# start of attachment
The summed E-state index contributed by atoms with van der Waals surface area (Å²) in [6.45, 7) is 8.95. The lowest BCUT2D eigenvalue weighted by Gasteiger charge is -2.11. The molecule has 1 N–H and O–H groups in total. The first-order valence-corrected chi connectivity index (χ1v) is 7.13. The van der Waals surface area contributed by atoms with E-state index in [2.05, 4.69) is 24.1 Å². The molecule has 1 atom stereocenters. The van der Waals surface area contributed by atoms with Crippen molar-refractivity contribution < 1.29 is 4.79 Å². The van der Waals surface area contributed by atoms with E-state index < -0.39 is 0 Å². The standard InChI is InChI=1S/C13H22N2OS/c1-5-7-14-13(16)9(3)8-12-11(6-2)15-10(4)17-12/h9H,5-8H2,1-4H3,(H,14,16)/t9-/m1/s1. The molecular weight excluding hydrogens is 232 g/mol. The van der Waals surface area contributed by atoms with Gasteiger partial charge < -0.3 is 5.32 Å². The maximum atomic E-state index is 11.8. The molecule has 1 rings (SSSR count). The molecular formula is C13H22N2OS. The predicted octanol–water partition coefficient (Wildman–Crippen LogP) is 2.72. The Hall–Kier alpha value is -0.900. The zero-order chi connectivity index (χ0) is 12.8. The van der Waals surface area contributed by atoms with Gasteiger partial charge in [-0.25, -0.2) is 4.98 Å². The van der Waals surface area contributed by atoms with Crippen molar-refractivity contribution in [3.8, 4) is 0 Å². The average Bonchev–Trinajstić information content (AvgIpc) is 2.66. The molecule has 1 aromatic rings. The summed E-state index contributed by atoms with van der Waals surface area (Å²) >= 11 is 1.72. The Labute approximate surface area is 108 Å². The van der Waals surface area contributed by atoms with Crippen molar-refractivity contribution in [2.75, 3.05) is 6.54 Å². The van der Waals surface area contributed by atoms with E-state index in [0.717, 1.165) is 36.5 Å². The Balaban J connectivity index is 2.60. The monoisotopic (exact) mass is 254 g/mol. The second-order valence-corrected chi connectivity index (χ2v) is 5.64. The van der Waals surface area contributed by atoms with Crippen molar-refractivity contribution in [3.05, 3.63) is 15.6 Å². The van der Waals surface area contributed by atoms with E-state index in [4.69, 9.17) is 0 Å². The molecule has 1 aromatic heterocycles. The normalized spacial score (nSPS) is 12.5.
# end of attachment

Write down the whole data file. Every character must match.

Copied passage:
The summed E-state index contributed by atoms with van der Waals surface area (Å²) in [6.45, 7) is 8.95. The lowest BCUT2D eigenvalue weighted by Gasteiger charge is -2.11. The molecule has 1 N–H and O–H groups in total. The first-order valence-corrected chi connectivity index (χ1v) is 7.13. The van der Waals surface area contributed by atoms with E-state index in [2.05, 4.69) is 24.1 Å². The molecule has 1 atom stereocenters. The van der Waals surface area contributed by atoms with Crippen molar-refractivity contribution < 1.29 is 4.79 Å². The van der Waals surface area contributed by atoms with E-state index < -0.39 is 0 Å². The standard InChI is InChI=1S/C13H22N2OS/c1-5-7-14-13(16)9(3)8-12-11(6-2)15-10(4)17-12/h9H,5-8H2,1-4H3,(H,14,16)/t9-/m1/s1. The molecular weight excluding hydrogens is 232 g/mol. The van der Waals surface area contributed by atoms with Gasteiger partial charge < -0.3 is 5.32 Å². The maximum atomic E-state index is 11.8. The molecule has 1 rings (SSSR count). The molecular formula is C13H22N2OS. The predicted octanol–water partition coefficient (Wildman–Crippen LogP) is 2.72. The Hall–Kier alpha value is -0.900. The zero-order chi connectivity index (χ0) is 12.8. The van der Waals surface area contributed by atoms with Gasteiger partial charge in [-0.25, -0.2) is 4.98 Å². The van der Waals surface area contributed by atoms with Crippen molar-refractivity contribution in [3.8, 4) is 0 Å². The average Bonchev–Trinajstić information content (AvgIpc) is 2.66. The molecule has 1 aromatic rings. The summed E-state index contributed by atoms with van der Waals surface area (Å²) >= 11 is 1.72. The Labute approximate surface area is 108 Å². The van der Waals surface area contributed by atoms with Crippen molar-refractivity contribution in [2.75, 3.05) is 6.54 Å². The van der Waals surface area contributed by atoms with E-state index in [0.717, 1.165) is 36.5 Å². The Balaban J connectivity index is 2.60. The monoisotopic (exact) mass is 254 g/mol. The second-order valence-corrected chi connectivity index (χ2v) is 5.64. The van der Waals surface area contributed by atoms with Crippen molar-refractivity contribution in [3.05, 3.63) is 15.6 Å². The van der Waals surface area contributed by atoms with E-state index in [4.69, 9.17) is 0 Å². The molecule has 1 aromatic heterocycles. The normalized spacial score (nSPS) is 12.5.